The third book in the Rockfax France series covers the extensive and fertile climbing area west of the author's previous guide to Haute Provence. The areas covered largely surround the beautiful Parc National des Cévennes, but also includes crags that are close to the cities of Nimes and Avignon. Matt Heason gives his opinion below
Last summer we went to the Ardeche with some friends for a family camping holiday. It was pre-school age for the kids so we went in September and were blown away by the area. It was stunning. Great campsites in great locations literally next to the cliffs. Whilst we were there the author of this new guide from Rockfax was staying at the same place researching for this guide. I've known Adrian for a long time so we gladly helped him out with his research. He was taking it seriously – he even had an inflatable canoe to navigate the rivers and was happy to ferry us across at times when the levels were excitingly high. As a result I can say that the Ardeche region of the guide has had a fair amount of input other than Adrian's which I think is a good thing for a guidebook. His approach to this and his other guide to the neighbouring region Haute Provence, has been to post a message on the climbing forums at UKClimbing inviting people to join him at key areas to voluntarily help out with the research of the guides. A great idea. He gets help with managing the volume of work and a bit of companionship at the same time – I rather suspect it can be a lonely labour of love writing guidebooks at times.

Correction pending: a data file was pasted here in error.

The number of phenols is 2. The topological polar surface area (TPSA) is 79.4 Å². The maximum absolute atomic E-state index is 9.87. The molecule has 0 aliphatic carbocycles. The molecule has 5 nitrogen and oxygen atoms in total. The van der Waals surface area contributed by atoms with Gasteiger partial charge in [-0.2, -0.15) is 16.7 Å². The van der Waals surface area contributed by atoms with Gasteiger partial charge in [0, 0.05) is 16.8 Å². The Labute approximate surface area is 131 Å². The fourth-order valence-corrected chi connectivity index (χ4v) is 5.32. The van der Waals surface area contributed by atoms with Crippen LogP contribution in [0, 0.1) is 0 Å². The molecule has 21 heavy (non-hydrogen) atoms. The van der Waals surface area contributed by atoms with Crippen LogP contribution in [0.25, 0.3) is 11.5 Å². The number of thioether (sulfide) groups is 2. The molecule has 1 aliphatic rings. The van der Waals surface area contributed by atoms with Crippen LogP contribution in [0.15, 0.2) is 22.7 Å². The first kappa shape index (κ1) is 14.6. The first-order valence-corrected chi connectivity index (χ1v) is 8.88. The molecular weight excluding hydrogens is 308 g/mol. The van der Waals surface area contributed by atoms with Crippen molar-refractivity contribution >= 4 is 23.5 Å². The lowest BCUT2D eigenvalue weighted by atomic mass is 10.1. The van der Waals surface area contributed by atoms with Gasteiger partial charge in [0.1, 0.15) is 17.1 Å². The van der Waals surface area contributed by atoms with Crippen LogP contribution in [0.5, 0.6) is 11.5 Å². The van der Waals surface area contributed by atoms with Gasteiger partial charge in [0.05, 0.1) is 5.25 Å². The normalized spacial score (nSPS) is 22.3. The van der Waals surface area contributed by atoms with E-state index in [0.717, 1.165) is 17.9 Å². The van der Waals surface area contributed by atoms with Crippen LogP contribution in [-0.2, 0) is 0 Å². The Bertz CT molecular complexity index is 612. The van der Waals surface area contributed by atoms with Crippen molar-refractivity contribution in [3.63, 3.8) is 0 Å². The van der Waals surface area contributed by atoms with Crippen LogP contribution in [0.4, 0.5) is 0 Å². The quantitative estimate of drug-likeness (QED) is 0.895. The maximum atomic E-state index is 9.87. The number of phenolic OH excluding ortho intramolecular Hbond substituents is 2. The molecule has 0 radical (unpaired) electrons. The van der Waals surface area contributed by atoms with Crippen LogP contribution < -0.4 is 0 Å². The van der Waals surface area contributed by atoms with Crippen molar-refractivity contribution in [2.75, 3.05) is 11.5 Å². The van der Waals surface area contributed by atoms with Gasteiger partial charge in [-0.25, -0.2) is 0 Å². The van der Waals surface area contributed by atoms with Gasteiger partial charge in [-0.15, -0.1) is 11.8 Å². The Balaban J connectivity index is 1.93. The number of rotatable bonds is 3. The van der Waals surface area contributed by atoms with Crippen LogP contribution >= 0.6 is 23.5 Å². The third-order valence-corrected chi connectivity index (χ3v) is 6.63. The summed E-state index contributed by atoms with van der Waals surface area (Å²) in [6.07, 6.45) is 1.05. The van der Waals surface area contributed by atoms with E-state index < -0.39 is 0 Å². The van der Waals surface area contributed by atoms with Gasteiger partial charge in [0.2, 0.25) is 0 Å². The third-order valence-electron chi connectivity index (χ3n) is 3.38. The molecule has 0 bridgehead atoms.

This guide covers the following crags, many of which I have never previously heard of, such is the wealth of amazing climbing in France. At 376 pages it's a mighty tome, and also testament to the volume of rock the French have – remember, this is only a selective guide! Although it is a sport climbing guide, there being little trad climbing in the area, there is reference to both bouldering and deep water soloing (at least in the Ardeche region), both of which we did and enjoyed as distractions on 'rest days'. I shan't comment on the general format. It is Rockfax and thus includes some basic introductory pages in foreign languages, the normal icon-based classification of both crags and routes making choosing where to do and which routes to attempt a doddle. It's full of clear colour topos and has a decent amount of inspiring photos mainly taken by Adrian himself. One thing which I noticed and approve of, is GPS coordinates for all the parking areas. Very handy. A decent piece of work and one which should encourage a barrage of Brits to visit the area. We did, and we had a ball, and that was without this guide.
Matt Heason, first published on Heason.net
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